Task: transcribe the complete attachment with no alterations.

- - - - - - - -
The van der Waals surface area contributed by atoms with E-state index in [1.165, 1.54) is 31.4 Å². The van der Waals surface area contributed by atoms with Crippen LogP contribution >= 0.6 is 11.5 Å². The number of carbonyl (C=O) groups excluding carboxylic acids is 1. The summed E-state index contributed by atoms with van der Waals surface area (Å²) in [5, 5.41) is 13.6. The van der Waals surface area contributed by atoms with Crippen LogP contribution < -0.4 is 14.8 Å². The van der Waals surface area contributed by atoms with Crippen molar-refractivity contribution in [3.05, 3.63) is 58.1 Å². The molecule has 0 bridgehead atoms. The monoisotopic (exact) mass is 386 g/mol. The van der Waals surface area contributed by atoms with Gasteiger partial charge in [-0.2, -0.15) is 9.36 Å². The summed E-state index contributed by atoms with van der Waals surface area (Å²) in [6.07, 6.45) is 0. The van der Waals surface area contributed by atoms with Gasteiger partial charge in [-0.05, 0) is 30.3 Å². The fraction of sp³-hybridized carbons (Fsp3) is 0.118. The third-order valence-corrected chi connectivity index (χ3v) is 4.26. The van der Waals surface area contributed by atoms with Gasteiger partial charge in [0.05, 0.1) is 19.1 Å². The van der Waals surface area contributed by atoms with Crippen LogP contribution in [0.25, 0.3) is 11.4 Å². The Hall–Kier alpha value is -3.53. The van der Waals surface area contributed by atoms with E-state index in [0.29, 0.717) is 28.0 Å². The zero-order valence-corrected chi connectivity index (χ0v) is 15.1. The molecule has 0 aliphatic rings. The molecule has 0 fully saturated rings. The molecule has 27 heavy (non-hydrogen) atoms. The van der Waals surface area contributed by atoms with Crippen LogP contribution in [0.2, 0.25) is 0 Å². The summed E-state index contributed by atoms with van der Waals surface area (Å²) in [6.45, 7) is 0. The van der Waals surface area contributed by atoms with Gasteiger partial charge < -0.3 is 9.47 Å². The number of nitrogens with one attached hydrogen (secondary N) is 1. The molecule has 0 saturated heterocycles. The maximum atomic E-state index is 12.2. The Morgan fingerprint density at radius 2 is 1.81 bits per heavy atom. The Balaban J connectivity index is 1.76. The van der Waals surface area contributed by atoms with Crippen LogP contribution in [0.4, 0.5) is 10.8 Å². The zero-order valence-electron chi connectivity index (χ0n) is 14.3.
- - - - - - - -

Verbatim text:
The van der Waals surface area contributed by atoms with E-state index in [1.165, 1.54) is 31.4 Å². The van der Waals surface area contributed by atoms with Crippen LogP contribution >= 0.6 is 11.5 Å². The number of carbonyl (C=O) groups excluding carboxylic acids is 1. The summed E-state index contributed by atoms with van der Waals surface area (Å²) in [5, 5.41) is 13.6. The van der Waals surface area contributed by atoms with Crippen LogP contribution < -0.4 is 14.8 Å². The van der Waals surface area contributed by atoms with Crippen molar-refractivity contribution in [3.05, 3.63) is 58.1 Å². The molecule has 0 bridgehead atoms. The monoisotopic (exact) mass is 386 g/mol. The van der Waals surface area contributed by atoms with Gasteiger partial charge in [-0.2, -0.15) is 9.36 Å². The summed E-state index contributed by atoms with van der Waals surface area (Å²) in [6.07, 6.45) is 0. The van der Waals surface area contributed by atoms with Gasteiger partial charge in [-0.05, 0) is 30.3 Å². The fraction of sp³-hybridized carbons (Fsp3) is 0.118. The third-order valence-corrected chi connectivity index (χ3v) is 4.26. The van der Waals surface area contributed by atoms with Gasteiger partial charge in [0.05, 0.1) is 19.1 Å². The van der Waals surface area contributed by atoms with Crippen LogP contribution in [0.25, 0.3) is 11.4 Å². The Hall–Kier alpha value is -3.53. The van der Waals surface area contributed by atoms with E-state index in [0.29, 0.717) is 28.0 Å². The zero-order valence-corrected chi connectivity index (χ0v) is 15.1. The molecule has 0 aliphatic rings. The molecule has 0 fully saturated rings. The molecule has 27 heavy (non-hydrogen) atoms. The van der Waals surface area contributed by atoms with Crippen LogP contribution in [0.2, 0.25) is 0 Å². The summed E-state index contributed by atoms with van der Waals surface area (Å²) in [6.45, 7) is 0. The van der Waals surface area contributed by atoms with Gasteiger partial charge < -0.3 is 9.47 Å². The number of nitrogens with one attached hydrogen (secondary N) is 1. The molecule has 0 saturated heterocycles. The maximum atomic E-state index is 12.2. The Morgan fingerprint density at radius 2 is 1.81 bits per heavy atom. The Balaban J connectivity index is 1.76. The van der Waals surface area contributed by atoms with Crippen LogP contribution in [0.4, 0.5) is 10.8 Å². The zero-order valence-electron chi connectivity index (χ0n) is 14.3.